MARANA, Arizona (AP) — Anthony Kim was on the far end of the practice range knowing that his chances of playing in the Accenture Match Play Championship were thinner than the mountain air above Tucson on Wednesday.
Kim was the first alternate, and he had to wait five hours to make sure no one withdrew.
He also was the first casualty of the PGA Tour’s new cut policy that limits the weekend field when more than 78 players make the cut.
Kim was among 19 players at 1-over par at the Buick Invitational who did not get to play the final two grounds because the cut was 85 players. He was awarded official last-place money ($9,880) and FedEx Cup points (47).
What he could have used were world ranking points.
When qualifying for the Match Play ended, Kim was at No. 66 in the world, a mere 0.004 points behind J.B. Holmes.
“Justin Leonard was one shot ahead of me and he finished fifth,” Kim said.
There’s no telling what Kim would have shot on the weekend at Torrey Pines. It was his 77 on the South Course in the second round that caused him to get the most notorious acronym on tour — MDF, which stands for made the cut did not finish.
World ranking points were awarded to the top 56 that week, meaning Kim had to shoot only 74-74 on the weekend to get something. And because he has played only 34 events the last two years, his divisor will be the minimum 40 for two more months. In other words, whenever he earns any points, his ranking only can go up.
Kim thought he would make the field anyway because Ernie Els had said he would not come to Dove Mountain this year. The Big Easy changed his mind last week, meaning Kim went from a possible first-round match with Tiger Woods to an alternate who only got privileges on the practice range.
He had said last week at Riviera he would not come to Arizona, then showed how much he is maturing by changing his mind.
“If I had gotten the call in Dallas at 7 a.m. and not been here, that would have been foolish,” he said.
As for the MDF at Torrey Pines? Kim says he has no one to blame but himself. He knew the cut policy when he teed off in the first round and was solely responsible for his score.
The question he has now is what the policy board should consider when it meets on Monday to decide whether to revise the cut rule. If already one person has been affected, is it fair to change the policy in the middle of a season?
BOO’S WORLD: Boo Weekley reckons he hasn’t competed in match play since something called the Pensacola Scratch Open, so there were a few moments of confusion.
Martin Kaymer missed an 8-foot birdie putt on the first hole and stooped to pick up the ball, looking back at Weekley when he didn’t hear anything. Weekley was at a loss, too.
“He’s looking at me saying, ‘This good?’ I didn’t know you could pick your ball up,” Weekley said. “Dazed and confused. Just like that movie. That’s me. Dazed and confused.”
Next up for Weekley is Sergio Garcia, and the consolation is that Weekley doesn’t have to keep score.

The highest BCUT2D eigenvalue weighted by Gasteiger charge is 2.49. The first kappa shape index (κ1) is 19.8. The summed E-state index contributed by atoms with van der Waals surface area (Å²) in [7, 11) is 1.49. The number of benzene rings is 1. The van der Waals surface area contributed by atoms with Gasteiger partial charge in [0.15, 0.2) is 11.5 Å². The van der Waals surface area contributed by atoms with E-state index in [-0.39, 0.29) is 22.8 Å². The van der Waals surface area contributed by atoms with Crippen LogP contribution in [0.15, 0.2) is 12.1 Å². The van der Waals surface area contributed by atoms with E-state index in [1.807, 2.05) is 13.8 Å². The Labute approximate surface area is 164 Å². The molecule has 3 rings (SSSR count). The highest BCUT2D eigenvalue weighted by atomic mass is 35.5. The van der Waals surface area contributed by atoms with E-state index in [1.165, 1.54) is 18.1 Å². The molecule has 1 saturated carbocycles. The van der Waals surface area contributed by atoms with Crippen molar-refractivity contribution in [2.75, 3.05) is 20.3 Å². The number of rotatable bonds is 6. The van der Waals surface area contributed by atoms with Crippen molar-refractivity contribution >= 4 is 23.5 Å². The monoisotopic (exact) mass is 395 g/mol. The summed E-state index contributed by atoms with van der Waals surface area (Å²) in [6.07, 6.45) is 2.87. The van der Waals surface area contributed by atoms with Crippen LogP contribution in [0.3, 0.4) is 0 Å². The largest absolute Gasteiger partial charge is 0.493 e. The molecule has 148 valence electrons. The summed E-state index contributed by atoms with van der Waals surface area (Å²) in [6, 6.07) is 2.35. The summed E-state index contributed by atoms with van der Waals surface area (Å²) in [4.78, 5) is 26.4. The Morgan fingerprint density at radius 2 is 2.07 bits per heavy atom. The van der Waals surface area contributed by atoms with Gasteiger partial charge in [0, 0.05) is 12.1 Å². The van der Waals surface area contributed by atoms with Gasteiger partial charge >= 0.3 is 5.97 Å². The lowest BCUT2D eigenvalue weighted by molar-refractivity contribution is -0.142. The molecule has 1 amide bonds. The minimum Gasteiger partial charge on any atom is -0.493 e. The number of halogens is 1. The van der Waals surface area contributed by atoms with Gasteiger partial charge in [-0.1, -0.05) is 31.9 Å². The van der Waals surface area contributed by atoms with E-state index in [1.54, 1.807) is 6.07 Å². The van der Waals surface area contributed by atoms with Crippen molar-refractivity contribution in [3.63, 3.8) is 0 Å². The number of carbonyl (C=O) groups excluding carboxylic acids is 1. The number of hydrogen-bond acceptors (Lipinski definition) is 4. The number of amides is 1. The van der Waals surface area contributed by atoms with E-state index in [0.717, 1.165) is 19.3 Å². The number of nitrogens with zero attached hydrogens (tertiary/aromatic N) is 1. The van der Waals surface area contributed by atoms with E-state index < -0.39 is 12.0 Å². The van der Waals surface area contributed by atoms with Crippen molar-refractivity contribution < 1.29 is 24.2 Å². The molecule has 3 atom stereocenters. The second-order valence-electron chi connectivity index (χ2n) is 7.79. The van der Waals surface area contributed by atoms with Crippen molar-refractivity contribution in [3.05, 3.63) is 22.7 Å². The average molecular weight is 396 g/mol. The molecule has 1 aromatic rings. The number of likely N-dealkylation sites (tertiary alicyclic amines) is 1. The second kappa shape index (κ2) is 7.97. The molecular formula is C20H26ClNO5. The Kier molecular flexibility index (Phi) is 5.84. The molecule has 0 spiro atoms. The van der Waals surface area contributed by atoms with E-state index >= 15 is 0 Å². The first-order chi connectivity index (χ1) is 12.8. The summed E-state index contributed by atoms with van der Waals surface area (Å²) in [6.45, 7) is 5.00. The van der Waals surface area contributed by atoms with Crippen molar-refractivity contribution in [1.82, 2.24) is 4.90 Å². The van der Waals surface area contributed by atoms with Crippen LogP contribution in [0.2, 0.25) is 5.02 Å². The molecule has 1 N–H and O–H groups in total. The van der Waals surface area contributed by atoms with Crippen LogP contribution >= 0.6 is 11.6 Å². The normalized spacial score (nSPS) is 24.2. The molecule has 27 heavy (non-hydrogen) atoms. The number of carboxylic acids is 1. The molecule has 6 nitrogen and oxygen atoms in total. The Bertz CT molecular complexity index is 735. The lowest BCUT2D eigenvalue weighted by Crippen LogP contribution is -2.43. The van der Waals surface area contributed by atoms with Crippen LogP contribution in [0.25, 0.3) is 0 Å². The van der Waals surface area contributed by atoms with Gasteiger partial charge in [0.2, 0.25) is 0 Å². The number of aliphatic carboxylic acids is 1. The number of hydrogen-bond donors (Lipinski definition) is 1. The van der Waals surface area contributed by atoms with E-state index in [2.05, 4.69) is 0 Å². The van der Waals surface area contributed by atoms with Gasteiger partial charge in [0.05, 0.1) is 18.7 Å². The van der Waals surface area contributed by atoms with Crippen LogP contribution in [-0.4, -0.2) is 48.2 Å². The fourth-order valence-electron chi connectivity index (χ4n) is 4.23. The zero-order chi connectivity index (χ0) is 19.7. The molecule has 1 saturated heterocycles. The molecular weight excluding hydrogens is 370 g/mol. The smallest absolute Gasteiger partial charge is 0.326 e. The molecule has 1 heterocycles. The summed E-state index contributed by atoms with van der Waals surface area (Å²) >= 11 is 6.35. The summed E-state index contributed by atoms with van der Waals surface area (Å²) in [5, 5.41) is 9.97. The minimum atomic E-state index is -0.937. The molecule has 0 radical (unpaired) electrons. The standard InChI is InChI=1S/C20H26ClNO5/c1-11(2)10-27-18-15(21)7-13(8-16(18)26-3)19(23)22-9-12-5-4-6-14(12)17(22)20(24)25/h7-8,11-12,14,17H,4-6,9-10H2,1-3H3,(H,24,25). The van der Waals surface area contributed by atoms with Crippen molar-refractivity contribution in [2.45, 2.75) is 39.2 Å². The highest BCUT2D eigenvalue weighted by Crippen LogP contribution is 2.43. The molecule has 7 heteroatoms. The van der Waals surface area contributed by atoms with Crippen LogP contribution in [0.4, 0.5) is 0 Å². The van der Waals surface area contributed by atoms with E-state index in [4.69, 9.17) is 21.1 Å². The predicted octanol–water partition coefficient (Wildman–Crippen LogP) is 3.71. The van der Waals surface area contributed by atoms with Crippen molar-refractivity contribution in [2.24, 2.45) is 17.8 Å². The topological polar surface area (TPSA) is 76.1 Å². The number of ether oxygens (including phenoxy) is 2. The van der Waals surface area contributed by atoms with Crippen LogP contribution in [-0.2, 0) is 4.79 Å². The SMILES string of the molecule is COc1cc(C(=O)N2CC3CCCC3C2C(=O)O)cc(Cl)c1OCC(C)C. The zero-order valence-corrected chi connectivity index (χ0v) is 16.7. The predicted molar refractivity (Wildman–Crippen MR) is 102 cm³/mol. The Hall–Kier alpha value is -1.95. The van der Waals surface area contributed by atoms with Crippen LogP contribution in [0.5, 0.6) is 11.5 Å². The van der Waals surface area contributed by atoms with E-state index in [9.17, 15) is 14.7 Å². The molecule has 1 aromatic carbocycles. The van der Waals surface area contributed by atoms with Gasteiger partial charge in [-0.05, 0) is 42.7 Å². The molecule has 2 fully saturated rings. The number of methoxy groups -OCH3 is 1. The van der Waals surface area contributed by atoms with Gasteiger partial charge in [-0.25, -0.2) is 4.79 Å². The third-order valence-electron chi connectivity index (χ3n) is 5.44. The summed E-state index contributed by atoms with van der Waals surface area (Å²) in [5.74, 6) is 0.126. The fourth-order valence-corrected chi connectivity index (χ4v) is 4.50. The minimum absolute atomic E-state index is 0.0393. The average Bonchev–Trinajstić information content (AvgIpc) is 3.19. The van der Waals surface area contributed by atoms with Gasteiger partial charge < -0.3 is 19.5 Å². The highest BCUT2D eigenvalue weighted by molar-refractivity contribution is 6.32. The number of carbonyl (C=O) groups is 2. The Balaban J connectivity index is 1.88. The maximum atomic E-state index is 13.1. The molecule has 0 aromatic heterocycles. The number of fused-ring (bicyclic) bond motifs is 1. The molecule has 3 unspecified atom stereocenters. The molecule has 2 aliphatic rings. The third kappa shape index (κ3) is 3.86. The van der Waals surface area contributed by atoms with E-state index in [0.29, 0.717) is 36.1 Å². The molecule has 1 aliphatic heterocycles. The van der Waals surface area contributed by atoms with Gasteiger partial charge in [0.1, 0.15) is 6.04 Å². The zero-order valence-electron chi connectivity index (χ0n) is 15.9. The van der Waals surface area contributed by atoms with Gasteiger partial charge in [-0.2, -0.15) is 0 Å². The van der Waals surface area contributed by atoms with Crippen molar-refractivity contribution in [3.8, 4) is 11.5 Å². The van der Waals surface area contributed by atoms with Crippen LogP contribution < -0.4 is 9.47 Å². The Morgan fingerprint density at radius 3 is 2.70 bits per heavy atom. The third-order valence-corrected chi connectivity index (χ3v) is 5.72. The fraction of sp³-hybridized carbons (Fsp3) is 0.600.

He marked the wrong score for Garcia at the PGA Championship last year. Garcia was in such a rush to leave he didn’t notice the error, and was disqualified after the first round for signing an incorrect card.
“That’s one less thing to worry about,” Weekley said. “That’s one less thing for me to foul up.”
TOUGH TOMS: It’s not quite up there with death and taxes, but David Toms advancing out of the first round is becoming a habit.
He faced a tough opponent on Wednesday in Masters champion Zach Johnson — they were a combined 7 under on the front nine — but pulled away on the back for a 2-and-1 victory.
This was his ninth Match Play event, and the ninth consecutive time Toms has won in the first round, the longest streak in tournament history. Nick O’Hern is next, winning his match to make it five straight.
Toms won the tournament in 2005, and improved his record to 23-7, second only to Woods’ mark of 26-6.
“I’ve just played well in a lot of the matches,” Toms said. “Other times, I’ve just gotten by. That’s the way match play is.”
Toms said his back began hurting toward the end of the match, and he sought treatment when he was done. He plays Aaron Baddeley in the second round.
TWO PUTTERS: Sergio Garcia, who has struggled with his putting over the last several years, went to a backup plan on Wednesday. He took out his 3-iron and carried two putters.
Garcia used the conventional putter through 14 holes, but after missing a par putt, went to the belly putter.
“I decided to go the safe route the last couple of holes,” Garcia said after his 3-and-2 victory over John Senden.
He said he has carried two putter once before, but the strategy was surprising to Paul Casey.
“Hang on. He had a short putter and went to a long one?” Casey said. “Didn’t Phil have two drivers at one stage?”
Mickelson indeed carried two drivers when he won his first Masters in 2004.
DIVOTS: The bad timing award goes to Robert Karlsson, who shot a 7-under 65 and lost to Paul Casey, who had a 64. Neither made a bogey. … South Africa began the tournament with six players, and only Trevor Immelman made it past the opening round. Ernie Els, Rory Sabbatini, Retief Goosen, Richard Sterne and Tim Clark all were beaten. … The Honda Classic has awarded a sponsor’s exemption to Tadd Fujikawa, the high school student from Honolulu. It will be his third start this year (Sony Open, Pebble Beach) and another chance to make his first cut since he turned pro last summer.